Finance Minister Yanis Varoufakis had called on the European Central Bank to increase the limit of treasury bills to 23 billion euros from the current 15 billion in a bid to address this shortfall. The additional funds would have covered the state’s short-term obligations while also providing a cushion until the Greek government is able to strike a deal with its eurozone partners.
The request, however, was rejected, as the ECB deemed it an act of direct monetary funding: In practical terms the European Central Bank would have been financing the obligations of a state, which contravenes its regulations.
I discussed the debt timeline in Third Greek Bailout? Another €53.8 Billion Needed? Primary Account Surplus Revisited.
Where Can Greece Get €11 billion?
Between March and August, Greece needs to come up with €11 billion. From where?
Greek revenues have plunged badly because Greek citizens reacted in advance of Syriza’s victory and Tsipras’ pledge to cut some taxes.
The immediate concern is March. And if Ekathimerini is correct, there is a minor crunch on February 24.
Exceptional Game Playing
Unless Greece (or Germany) bends dramatically in the next 24 hours, there will not be a meeting on Friday.
Greece is playing its cards exceptionally well. Syriza has overwhelming support from its citizens on its handling of the crisis.
Assessing the Collateral Damage on Europe
Assume Greece intends to default. Here is a table that shows who will not get paid back.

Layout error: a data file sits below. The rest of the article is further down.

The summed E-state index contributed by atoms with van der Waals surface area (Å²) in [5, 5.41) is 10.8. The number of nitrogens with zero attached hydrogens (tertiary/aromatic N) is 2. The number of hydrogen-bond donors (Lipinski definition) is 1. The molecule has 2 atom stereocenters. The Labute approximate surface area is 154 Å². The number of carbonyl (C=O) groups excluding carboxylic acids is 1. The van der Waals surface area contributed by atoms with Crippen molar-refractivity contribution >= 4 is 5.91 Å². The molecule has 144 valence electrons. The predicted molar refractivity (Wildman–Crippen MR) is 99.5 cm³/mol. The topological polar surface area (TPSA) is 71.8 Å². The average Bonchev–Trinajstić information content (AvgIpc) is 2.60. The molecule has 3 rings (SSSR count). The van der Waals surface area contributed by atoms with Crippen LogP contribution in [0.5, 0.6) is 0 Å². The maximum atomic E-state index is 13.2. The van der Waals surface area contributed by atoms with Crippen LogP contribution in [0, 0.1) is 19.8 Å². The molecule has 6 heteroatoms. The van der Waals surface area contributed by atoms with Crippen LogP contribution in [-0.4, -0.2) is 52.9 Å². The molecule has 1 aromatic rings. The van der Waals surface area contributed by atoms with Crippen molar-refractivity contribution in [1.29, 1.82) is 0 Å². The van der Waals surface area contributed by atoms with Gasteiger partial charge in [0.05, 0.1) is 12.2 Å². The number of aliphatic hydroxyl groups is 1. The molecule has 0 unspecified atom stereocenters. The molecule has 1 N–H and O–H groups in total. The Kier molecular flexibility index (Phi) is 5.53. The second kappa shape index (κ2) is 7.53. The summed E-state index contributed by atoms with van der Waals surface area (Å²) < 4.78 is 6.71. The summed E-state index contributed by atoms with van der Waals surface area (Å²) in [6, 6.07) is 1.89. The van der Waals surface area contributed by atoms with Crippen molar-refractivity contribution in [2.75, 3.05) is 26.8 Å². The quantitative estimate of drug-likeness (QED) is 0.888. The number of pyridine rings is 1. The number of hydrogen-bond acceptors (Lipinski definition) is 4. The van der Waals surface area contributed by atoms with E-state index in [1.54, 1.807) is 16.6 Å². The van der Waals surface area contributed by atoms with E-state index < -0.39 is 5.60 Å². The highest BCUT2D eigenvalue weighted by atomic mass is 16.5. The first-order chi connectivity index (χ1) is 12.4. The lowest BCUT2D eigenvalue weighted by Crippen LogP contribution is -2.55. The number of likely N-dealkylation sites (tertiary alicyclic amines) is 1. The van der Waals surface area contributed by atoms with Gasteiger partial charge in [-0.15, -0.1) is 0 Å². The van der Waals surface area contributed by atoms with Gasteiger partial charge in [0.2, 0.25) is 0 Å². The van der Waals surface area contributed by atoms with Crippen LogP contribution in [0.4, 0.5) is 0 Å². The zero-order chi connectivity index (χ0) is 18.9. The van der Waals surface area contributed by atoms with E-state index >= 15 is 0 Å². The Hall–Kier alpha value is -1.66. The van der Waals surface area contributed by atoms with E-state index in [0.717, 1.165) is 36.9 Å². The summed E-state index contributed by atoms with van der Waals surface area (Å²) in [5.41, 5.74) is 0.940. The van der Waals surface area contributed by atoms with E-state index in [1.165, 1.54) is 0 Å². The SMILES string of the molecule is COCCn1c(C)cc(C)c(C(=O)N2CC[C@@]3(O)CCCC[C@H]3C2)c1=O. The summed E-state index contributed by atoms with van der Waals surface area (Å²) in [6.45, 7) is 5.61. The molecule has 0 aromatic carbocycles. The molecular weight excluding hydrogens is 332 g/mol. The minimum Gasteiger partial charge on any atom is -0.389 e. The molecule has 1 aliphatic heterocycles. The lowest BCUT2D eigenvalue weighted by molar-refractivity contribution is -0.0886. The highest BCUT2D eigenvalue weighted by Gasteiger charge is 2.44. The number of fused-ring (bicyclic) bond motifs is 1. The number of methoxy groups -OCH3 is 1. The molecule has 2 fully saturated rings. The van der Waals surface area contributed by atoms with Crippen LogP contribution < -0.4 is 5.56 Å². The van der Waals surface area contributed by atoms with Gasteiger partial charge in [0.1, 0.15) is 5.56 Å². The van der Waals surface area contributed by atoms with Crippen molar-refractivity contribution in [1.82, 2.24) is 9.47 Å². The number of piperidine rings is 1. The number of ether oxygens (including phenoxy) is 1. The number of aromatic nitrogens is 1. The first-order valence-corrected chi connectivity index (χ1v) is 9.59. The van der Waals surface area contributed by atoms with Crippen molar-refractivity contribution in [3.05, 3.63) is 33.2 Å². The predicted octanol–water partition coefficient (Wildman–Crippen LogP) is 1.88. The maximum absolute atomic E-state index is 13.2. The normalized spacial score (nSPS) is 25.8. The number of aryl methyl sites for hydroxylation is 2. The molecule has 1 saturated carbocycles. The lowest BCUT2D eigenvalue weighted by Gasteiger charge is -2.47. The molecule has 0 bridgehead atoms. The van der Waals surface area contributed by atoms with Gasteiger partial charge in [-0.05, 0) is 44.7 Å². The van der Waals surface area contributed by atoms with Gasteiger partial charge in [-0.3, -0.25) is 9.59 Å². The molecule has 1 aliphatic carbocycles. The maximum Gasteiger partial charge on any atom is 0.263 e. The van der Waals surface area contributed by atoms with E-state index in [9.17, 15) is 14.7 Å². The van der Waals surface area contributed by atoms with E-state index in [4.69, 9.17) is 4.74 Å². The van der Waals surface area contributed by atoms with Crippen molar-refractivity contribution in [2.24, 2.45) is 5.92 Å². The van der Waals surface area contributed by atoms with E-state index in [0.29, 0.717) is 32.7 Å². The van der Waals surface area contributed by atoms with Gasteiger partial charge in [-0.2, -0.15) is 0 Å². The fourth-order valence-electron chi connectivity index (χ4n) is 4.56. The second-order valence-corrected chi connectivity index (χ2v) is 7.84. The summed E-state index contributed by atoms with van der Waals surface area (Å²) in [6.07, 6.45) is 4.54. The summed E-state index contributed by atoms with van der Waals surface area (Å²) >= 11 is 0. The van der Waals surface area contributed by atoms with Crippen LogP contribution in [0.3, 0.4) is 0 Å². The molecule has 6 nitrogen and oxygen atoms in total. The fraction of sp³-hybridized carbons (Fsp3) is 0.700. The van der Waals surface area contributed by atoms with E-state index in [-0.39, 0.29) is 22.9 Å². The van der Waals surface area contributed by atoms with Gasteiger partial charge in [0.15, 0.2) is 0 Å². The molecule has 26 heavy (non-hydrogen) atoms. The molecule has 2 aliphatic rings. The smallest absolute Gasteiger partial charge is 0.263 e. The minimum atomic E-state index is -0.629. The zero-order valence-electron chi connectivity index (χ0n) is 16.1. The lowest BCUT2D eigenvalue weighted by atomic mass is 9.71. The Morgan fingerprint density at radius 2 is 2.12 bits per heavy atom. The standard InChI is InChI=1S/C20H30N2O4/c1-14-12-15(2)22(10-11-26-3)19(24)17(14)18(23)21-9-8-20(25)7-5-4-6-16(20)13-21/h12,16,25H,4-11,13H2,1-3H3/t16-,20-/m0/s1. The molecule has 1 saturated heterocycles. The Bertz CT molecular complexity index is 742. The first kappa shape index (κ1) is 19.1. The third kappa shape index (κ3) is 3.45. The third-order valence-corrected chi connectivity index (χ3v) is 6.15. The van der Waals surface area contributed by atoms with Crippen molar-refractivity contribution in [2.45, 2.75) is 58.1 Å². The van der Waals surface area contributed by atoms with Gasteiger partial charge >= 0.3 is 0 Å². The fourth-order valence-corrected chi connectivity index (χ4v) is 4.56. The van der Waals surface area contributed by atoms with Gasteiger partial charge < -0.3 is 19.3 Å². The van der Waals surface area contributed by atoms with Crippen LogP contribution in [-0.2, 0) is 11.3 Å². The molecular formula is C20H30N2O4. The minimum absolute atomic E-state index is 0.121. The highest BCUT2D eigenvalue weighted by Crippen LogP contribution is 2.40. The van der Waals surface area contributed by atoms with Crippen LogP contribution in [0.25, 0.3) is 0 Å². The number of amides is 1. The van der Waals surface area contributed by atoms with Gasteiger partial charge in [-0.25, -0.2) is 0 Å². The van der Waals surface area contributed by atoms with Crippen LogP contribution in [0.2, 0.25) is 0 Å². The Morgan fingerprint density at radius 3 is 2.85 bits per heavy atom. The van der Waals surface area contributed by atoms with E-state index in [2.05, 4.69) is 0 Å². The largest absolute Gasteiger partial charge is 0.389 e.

|IESEG||Bilateral loans||Guarantees on the borrowings of EFSF to fund its loans||Implicit share of TARGET2 claims of the Eurosystem||Implicit share in the SMP holdings of bonds by the Eurosystem||Total|
The above table from Exposure of European Countries to Greece by Dr. Eric Dor, IESEG School of management.
Exposure of European Banks
The exposure of European banks to Greek public and private debt is most interesting.
Nearly all the liabilities have been shifted from banks to the public. For example the exposure of German banks to the Greek public sector is now limited to $181 million.
German Bank Claims on Greek Public Sector
The exposure of French banks to the public sector of Greece is now limited to $102 million.
French Bank Claims on Greek Public Sector
The exposition of European banks to the private sector of Greece excluding banks is also very limited, even if it recently increased for German banks, for which it amounts to $7.885 billion.
The exposure of German banks to Greek banks amounts to $5.702 billion. Their other potential exposure to Greece amounts to $2.912 billion in the form of derivatives, guarantees extended and credit commitments.
German Bank Claims on Greek Private Sector
The exposure of the French banks to the private sector of Greece excluding banks is limited to $1.646 billion.
French and German banks dumped their exposure to Greece on to the public by dumping assets and also via the EFSF.
- German taxpayers are responsible for $41.3 billion via the EFSF, with Target2 liabilities of another $11 billion.
- German taxpayers are responsible for $31 billion via the EFSF, with Target2 liabilities of another $8.7 billion.
Bluff or Not
Germany says the eurozone is prepared for default. Is it? Banks may be, but what about the EFSF. Of course that money will trickle in for decades, at public expense.
But what if Italy or Spain decided to do the same?
100% of Blame on Germany
If negotiations fail, 100% of the blame will go to Germany. It has rejected every meaningful compromise.
I propose Greece is far better off defaulting than running a surplus of 4.5% of GDP for decades until it can pay back over €300 billion in debt.
The best case scenario for Greece is to default but stay on the euro. To do that, Greece will need to run a primary account surplus.
For now, Greece needs to do the right thing: tell Germany to go to hell, then default. If it succeeds, Spain will follow.
Mike “Mish” Shedlock